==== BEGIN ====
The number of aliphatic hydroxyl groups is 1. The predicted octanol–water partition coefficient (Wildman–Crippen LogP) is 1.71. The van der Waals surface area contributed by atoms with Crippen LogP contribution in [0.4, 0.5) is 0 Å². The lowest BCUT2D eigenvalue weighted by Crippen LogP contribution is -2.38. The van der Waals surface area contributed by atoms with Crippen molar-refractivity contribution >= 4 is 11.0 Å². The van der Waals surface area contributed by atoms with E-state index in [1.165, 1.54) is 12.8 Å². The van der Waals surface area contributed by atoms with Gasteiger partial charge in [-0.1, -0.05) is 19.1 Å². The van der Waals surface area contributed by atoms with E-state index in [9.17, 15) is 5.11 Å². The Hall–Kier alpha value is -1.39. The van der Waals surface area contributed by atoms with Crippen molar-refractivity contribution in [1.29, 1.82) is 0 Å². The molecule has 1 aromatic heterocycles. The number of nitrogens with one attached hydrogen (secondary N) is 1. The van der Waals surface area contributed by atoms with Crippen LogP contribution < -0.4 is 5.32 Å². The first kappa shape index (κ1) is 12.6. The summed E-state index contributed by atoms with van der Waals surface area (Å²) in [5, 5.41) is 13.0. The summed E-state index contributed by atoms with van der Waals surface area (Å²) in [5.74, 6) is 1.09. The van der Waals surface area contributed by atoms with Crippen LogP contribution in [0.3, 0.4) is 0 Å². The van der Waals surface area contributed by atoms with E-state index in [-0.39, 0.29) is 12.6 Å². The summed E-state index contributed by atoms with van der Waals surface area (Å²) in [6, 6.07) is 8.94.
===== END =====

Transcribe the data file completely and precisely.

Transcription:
The number of aliphatic hydroxyl groups is 1. The predicted octanol–water partition coefficient (Wildman–Crippen LogP) is 1.71. The van der Waals surface area contributed by atoms with Crippen LogP contribution in [0.4, 0.5) is 0 Å². The lowest BCUT2D eigenvalue weighted by Crippen LogP contribution is -2.38. The van der Waals surface area contributed by atoms with Crippen molar-refractivity contribution >= 4 is 11.0 Å². The van der Waals surface area contributed by atoms with E-state index in [1.165, 1.54) is 12.8 Å². The van der Waals surface area contributed by atoms with Gasteiger partial charge in [-0.1, -0.05) is 19.1 Å². The van der Waals surface area contributed by atoms with E-state index in [9.17, 15) is 5.11 Å². The Hall–Kier alpha value is -1.39. The van der Waals surface area contributed by atoms with Crippen molar-refractivity contribution in [1.29, 1.82) is 0 Å². The molecule has 1 aromatic heterocycles. The number of nitrogens with one attached hydrogen (secondary N) is 1. The van der Waals surface area contributed by atoms with Crippen LogP contribution < -0.4 is 5.32 Å². The first kappa shape index (κ1) is 12.6. The summed E-state index contributed by atoms with van der Waals surface area (Å²) in [5, 5.41) is 13.0. The summed E-state index contributed by atoms with van der Waals surface area (Å²) in [5.74, 6) is 1.09. The van der Waals surface area contributed by atoms with Crippen LogP contribution in [0.3, 0.4) is 0 Å². The van der Waals surface area contributed by atoms with E-state index in [-0.39, 0.29) is 12.6 Å². The summed E-state index contributed by atoms with van der Waals surface area (Å²) in [6, 6.07) is 8.94.